Neither Ben Stokes nor Alex Hales will miss any further England matches as a result of their part in a fight outside a Bristol nightclub in September 2017.
Both men faced England and Wales Cricket Board charges over that incident and social media posts, but the subsequent bans were adjudged to be either suspended or already served.
All-rounder Stokes, who in August was cleared of affray, has been fined a total of £30,000 and batsman Hales £17,500, £10,000 of which is suspended for 12 months from now.
Hales did not face criminal charges.
Their case was ruled on by the Cricket Disciplinary Commission, which is independent from the ECB.
As well as the incident in Bristol, Stokes answered a charge in relation to an “inappropriate video” on social media, while Hales was charged in relation to “inappropriate images”.
Both men pleaded guilty to all charges.
It was decided Stokes should be banned for eight matches, all of which have been served, with Hales suspended for six white-ball matches, two of which have been served and the remaining four are suspended.
It means both men are available for selection immediately, with the squads for England’s tour of the West Indies in the new year due to be announced on Monday.
Hales must also undertake what is described as “appropriate training” at his own cost.
The CDC said it “took into account the complex circumstances surrounding these events including the considerable legal expenses already incurred by both players”.
The incident took place outside a nightclub in the early hours of the morning following England’s one-day international victory against West Indies.
Subsequently, Stokes, 27, missed five months of England games, including the Ashes, while Hales, who is not part of the Test side, effectively missed two one-day internationals.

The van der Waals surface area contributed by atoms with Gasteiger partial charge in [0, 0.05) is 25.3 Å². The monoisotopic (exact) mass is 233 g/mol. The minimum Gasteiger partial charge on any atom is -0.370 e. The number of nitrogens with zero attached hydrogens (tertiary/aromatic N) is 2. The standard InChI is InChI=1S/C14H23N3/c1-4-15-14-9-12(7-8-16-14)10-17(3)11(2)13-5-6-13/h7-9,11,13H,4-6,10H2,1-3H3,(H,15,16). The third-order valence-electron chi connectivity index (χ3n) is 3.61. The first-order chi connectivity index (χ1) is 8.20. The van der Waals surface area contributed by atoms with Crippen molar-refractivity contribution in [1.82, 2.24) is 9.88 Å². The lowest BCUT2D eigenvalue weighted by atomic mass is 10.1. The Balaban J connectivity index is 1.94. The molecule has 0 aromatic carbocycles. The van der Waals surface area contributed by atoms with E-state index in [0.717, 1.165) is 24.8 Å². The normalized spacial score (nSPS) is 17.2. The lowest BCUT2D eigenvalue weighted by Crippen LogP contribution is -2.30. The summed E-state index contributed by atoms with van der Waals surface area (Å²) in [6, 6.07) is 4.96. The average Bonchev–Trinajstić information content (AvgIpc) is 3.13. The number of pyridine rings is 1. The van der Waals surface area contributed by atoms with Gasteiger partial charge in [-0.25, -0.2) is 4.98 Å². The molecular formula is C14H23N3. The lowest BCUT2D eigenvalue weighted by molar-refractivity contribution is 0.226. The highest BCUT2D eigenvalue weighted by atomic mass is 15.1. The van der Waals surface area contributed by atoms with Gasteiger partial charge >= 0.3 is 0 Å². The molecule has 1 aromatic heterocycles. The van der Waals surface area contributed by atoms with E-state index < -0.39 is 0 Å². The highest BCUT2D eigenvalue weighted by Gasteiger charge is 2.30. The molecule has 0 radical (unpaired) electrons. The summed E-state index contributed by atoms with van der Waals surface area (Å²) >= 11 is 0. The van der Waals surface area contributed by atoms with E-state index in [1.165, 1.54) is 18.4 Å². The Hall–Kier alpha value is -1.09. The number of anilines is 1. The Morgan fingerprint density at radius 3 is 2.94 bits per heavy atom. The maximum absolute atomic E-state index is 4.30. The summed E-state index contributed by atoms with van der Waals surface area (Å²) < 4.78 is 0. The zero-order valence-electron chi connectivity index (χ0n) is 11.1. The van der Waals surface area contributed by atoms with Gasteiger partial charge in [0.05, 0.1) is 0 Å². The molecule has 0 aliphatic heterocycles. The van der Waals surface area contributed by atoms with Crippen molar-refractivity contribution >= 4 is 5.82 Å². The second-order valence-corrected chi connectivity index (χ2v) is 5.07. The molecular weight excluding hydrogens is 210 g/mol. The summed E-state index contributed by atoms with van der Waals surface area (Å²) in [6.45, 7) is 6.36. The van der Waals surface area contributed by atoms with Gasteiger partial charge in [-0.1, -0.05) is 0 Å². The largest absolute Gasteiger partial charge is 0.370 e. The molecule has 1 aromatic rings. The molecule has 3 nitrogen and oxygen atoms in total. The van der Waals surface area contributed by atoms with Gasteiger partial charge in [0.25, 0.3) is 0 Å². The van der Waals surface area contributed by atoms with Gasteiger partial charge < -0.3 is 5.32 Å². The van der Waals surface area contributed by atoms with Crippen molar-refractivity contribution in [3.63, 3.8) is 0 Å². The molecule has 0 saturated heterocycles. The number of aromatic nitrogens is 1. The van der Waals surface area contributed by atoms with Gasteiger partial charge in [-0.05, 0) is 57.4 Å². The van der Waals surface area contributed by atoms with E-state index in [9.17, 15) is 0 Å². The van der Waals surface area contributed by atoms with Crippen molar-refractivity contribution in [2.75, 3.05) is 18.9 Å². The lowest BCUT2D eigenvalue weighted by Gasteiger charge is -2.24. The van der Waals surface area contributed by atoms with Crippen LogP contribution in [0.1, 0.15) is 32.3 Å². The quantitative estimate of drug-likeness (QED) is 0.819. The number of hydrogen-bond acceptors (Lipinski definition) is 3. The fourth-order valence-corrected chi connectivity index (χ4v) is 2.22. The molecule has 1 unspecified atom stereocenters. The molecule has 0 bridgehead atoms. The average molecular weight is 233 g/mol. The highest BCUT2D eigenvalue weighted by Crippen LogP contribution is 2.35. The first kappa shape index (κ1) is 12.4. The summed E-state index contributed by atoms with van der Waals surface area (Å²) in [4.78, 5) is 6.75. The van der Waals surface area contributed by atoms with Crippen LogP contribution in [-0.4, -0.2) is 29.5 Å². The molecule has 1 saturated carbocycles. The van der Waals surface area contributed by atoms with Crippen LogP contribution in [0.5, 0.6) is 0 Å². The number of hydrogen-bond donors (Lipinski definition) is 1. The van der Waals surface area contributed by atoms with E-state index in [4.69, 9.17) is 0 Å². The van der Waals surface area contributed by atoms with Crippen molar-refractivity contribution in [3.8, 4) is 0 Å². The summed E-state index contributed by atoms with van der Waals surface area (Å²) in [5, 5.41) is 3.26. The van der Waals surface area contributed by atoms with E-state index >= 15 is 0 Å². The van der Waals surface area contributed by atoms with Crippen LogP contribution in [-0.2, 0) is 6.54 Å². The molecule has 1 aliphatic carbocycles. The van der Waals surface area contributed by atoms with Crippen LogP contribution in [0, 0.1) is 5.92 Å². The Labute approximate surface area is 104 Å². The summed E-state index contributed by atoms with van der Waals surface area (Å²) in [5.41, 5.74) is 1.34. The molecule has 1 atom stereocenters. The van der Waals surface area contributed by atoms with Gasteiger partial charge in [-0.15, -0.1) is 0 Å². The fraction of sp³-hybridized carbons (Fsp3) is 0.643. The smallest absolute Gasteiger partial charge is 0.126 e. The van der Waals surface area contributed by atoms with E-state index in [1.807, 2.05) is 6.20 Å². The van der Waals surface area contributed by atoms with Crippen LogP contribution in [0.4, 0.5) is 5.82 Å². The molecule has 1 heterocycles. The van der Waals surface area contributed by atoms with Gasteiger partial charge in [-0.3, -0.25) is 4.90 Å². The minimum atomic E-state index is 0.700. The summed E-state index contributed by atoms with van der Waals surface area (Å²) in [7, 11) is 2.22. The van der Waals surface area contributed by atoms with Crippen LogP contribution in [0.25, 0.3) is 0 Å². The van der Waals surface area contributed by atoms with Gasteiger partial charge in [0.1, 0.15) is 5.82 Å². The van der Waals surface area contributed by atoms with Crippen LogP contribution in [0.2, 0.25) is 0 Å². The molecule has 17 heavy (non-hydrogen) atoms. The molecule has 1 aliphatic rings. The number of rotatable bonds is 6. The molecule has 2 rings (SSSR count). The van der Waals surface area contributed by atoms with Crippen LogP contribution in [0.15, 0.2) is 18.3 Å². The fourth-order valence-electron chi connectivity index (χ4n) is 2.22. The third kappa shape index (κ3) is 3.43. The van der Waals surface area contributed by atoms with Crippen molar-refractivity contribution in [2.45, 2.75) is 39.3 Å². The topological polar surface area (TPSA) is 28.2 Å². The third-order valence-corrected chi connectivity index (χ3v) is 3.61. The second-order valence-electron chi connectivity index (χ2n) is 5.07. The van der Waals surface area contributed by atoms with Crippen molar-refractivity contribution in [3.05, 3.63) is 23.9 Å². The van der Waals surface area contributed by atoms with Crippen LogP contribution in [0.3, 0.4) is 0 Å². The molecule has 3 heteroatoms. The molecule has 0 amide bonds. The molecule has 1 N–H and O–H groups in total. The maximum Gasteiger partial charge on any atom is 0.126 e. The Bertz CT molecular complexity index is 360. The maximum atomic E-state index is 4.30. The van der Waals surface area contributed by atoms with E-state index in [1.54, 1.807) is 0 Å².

Hales played limited-overs cricket for England in January, while Stokes, who was made unavailable for the tour of Australia, returned for England’s trip to New Zealand that followed.
Both men have been consistently involved in the England team since, though Stokes did miss the second Test against India while he stood trial.
The Durham all-rounder was stripped of his role as vice-captain of the Test side but, since the conclusion of the legal proceedings against him, has reaffirmed his role as one of England’s most important players, including playing a key role in their 3-0 series win in Sri Lanka.
In a statement released after the verdict was announced, Stokes said he had “learned lessons”.
He added: “The criminal charges and, subsequently, the disciplinary charges have made it difficult to make public comment about the issues. I have already apologised to my team-mates, coaches and support staff for the consequences of my actions in Bristol.
“I regret the incident ever happened and I apologise to England supporters and to the public for bringing the game in to disrepute.
“Cricket and family are my life. This incident has been a huge burden for the last 15 months. I am relieved to get back to playing the game that I love without this hanging over me. Although the disciplinary process is now over, I have learned lessons that will stay with me for much longer.”
From a cricketing perspective, it can be argued Hales has suffered more greatly than Stokes.
The 29-year-old was a fixture opening the batting for England’s one-day side until the incident.
In missing the final two matches of that series, Hales allowed Jason Roy and Jonny Bairstow to forge a successful partnership at the top of the order and has since had to contend with filling in when either has been unavailable, or plugging gaps that have arisen lower down the batting line-up.
A statement from Hales read: “I am relieved today’s decision by the CDC means this chapter is now closed and I can move on with my career.
“There is no doubt I fell below the high standards expected of an international sportsman and that was the reason for my decision to admit the charges and accept the punishment handed down.
“Now all I want to do is concentrate on cricket. I’d like to thank everybody at Nottinghamshire for their support and I am delighted to have committed to helping out in several of the club’s community schemes.”
ECB chief executive Tom Harrison said: “We accept the decisions made by the CDC and the sanctions they have given to Alex Hales and Ben Stokes.
“Each pleaded guilty, admitted their charges and has accepted their sanctions. They will now be available to play for England, with the same support as all of our players.
“Today is a very strong reminder of the values that sit at the heart of our game and the standards that should always be expected.”